Every single day thousands of websites are created, some will be successes, some will be failures, some will be full of quality content and information, some not.

So the question is why are people so obsessed over DA and ranking charts?

If you like it or not you need to understand that DA and rankings matter, especially for influencers, where PR companies and brands are involved & are looking to work with you. They’re looking for influencers in which Google and Moz recommend and find influential so the higher you rank in charts, the greater volume and quality of work you’ll receive.

What is DA?

Moz, the company behind the ever so stressful ranking metric which measures your DA (or Domain Authority) to help people understand Google’s algorithm updates, based on your authority or credibility on the internet. With Domain Authority being a massively contentious issue amongst the blogging community Moz’s Domain Authority is a way to compare your website’s performance competitively when challenged with other websites, blogs or online publications in your niche.

With Domain Authority a score out of 100, which takes into a plethora of many different SEO factors the higher up the rankings, the greater authority your page will have and the greater visibility it will obtain in Google’s search rankings.

It is actually worth noting that Moz themselves, the creators of this dark cloud and performance indicator have a DA of around 90, whilst Facebook has a DA of 100. I mean if I was ranking myself on my own website for relevance and importance for ranking others, I think I’d pretty much rank myself a strong 100 wouldn’t you agree?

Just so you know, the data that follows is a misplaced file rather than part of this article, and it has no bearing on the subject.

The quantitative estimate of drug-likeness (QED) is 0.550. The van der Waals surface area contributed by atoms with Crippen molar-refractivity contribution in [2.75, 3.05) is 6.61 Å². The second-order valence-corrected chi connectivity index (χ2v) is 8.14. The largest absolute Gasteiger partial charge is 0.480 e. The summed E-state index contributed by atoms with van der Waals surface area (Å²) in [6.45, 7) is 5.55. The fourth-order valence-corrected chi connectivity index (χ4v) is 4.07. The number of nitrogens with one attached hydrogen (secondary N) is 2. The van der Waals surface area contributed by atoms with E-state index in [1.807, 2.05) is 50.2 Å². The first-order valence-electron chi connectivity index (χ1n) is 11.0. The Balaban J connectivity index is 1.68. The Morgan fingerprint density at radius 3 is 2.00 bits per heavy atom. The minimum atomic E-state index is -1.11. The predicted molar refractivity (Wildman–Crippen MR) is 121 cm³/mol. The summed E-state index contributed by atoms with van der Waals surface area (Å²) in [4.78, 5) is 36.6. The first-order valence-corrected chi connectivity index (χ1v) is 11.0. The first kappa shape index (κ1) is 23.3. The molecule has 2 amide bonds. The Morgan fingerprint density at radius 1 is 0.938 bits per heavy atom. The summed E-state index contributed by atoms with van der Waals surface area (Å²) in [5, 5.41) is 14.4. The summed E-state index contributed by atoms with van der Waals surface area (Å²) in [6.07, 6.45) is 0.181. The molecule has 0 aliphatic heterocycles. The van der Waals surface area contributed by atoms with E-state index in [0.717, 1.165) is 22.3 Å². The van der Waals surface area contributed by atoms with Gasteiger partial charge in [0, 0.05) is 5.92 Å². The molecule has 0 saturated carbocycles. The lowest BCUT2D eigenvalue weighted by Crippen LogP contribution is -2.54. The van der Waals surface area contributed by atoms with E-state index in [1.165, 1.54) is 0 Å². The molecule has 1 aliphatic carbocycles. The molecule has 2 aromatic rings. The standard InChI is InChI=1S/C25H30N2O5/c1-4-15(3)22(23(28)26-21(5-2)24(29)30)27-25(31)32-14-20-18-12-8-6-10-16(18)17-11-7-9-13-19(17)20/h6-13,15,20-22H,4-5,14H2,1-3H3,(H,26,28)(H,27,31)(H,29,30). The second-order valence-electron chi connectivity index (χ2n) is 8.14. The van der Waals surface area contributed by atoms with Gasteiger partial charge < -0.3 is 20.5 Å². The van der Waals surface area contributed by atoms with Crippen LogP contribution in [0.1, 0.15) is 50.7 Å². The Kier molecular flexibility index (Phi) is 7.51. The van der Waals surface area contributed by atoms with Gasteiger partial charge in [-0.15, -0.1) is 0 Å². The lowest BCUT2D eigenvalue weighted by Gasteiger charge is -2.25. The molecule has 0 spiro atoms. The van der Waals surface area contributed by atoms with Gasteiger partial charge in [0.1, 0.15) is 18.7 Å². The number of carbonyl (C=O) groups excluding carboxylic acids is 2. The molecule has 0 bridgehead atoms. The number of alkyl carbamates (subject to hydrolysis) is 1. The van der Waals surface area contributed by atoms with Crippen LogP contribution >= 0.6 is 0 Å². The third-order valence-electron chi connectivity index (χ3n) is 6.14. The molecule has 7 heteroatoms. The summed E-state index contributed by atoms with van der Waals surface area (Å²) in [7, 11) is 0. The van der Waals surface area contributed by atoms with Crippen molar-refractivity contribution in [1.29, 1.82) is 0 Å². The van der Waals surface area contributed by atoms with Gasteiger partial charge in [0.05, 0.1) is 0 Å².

You can check out your own site’s DA on Moz here

How do they work out how to rank you?

There’s a multitude of different factors that are taken into account and usually towards the end of the month Moz updates which of course, sends all bloggers & influencers into huge meltdown as they panic about where their DA will be, will it increase or will it decrease. I’m not going to lie, it’s a horrible couple of days waiting, and whilst sometimes you’re so excited to have risen, your friend’s sites may have dropped meaning you can’t truly celebrate or vice versa.

Like I said there are many SEO factors that are taken into account, however, the key elements which make up the DA score are; the age of the website (although this isn’t a major factor – I know of a 10-year-old site with a DA of only 1), how popular the site is in terms of traffic and length of time on the site, how many backlinks and internal links the site has, MozRank, and MozTrust. The full list of factors is quite difficult to come across which means it’s virtually impossible for you to storm the chart and jump from say a 10 to a 50.

Similarly with ranking, going from 0-10 is relatively easy, from 10-20 is a little more strenuous but still easy, but can take a little while and you’ll notice that it’s a bumpy path. The road from 20-30 is increasingly long and winding and again will be full of disappointments and triumphs. When you get to 30 you’ll strive to hit 50.

This is probably the ranking you’ll start getting frustrated around as 30 onwards is super slow and extremely difficult to climb from. Don’t forget though that Inthefrow has a DA of 45, Tanya Burr has a DA of 45 and Zoella has a DA of 47 (at time of writing), these three are massively influential with millions of page views and visits to their site monthly. So don’t beat yourself up too much.